The act of Bible reading : a multidisciplinary approach to biblical interpretation / Gordon D. Fee...[and others] ; edited by Elmer Dyck. [print]Material type: TextPublication details: Downers Grove, Illinois : InterVarsity Press, [(c)1996. Description: 182 pages ; 21 cmContent type: text Media type: unmediated Carrier type: volumeISBN: 0830816232; 9780830816231Subject(s): Bible -- Hermeneutics | Bible -- ReadingLOC classification: BS476.A286 1996BS476.A286 1996COPYRIGHT NOT covered - Click this link to request copyright permission:
|Item type||Current library||Collection||Call number||Status||Date due||Barcode|
|Circulating Book (checkout times vary with patron status)||G Allen Fleece Library Circulating Collection - First Floor||Non-fiction||BS476.A315 1996 (Browse shelf(Opens below))||Available||31923001526389|
Foreword : Caveat lector Eugene Peterson History as context for interpretation Gordon D. Fee Canon as context for interpretation Elmer Dyck Theology and Bible reading J.I. Packer The sociology of knowledge and the art of suspicion (a sociological interpretation of interpretation) / Craig M. Gay Hermeneutics and the postmodern reaction against "truth" / Loren Wilkinson Toward a biblical spirituality James M. Houston.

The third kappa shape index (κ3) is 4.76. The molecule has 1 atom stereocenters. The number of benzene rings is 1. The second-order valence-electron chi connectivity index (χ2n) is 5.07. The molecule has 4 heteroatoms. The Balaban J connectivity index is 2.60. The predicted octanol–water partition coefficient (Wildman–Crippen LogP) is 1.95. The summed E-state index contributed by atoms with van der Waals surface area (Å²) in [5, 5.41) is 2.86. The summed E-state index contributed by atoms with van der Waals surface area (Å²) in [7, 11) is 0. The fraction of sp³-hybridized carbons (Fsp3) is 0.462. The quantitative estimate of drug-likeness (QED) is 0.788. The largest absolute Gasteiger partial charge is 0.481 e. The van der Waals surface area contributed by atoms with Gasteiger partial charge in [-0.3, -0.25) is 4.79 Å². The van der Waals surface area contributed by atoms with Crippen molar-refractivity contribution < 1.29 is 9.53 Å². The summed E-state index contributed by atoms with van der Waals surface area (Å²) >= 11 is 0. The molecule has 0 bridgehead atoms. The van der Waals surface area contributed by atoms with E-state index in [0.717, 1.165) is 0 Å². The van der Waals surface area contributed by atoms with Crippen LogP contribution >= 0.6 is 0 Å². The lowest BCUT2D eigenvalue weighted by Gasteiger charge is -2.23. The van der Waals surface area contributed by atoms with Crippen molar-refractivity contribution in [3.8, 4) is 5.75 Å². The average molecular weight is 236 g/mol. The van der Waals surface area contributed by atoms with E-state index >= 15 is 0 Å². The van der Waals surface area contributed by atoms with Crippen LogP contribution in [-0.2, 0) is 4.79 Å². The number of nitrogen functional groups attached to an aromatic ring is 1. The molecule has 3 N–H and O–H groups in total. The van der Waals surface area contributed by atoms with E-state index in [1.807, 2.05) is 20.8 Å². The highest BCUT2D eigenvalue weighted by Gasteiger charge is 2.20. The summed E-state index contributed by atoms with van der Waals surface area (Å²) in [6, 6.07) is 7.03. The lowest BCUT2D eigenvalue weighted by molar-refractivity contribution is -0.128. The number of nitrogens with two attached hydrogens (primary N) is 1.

Many approaches for interpreting the Bible have been put forth in recent years. All have their strengths - and their weaknesses. Various members of the Regent College faculty join forces here to articulate a multidisciplinary approach that will enrich our reading of the Bible. Following an introductory caveat lector from Eugene Peterson, Gordon Fee and Elmer Dyck discuss history and canon, respectively, as contexts for interpretation, highlighting the importance of historical-grammatical interpretation within a canonical setting for understanding biblical texts. J. I. Packer explores the importance of theology, both as it informs and as it safeguards Bible reading. Craig M. Gay proffers key insights from sociology, especially the sociology of knowledge, as it cautions us to ask not only what the text says, but who says it says that and why should we believe what they are telling us it says. Facing the challenges of modern secular hermeneutics from Heidegger and Nietzsche to Derrida and Foucault, Loren Wilkinson counters the postmodern reaction against truth. James Houston closes out the discussion, emphasizing that the aim of Bible reading must be godliness and not mere scholarship.
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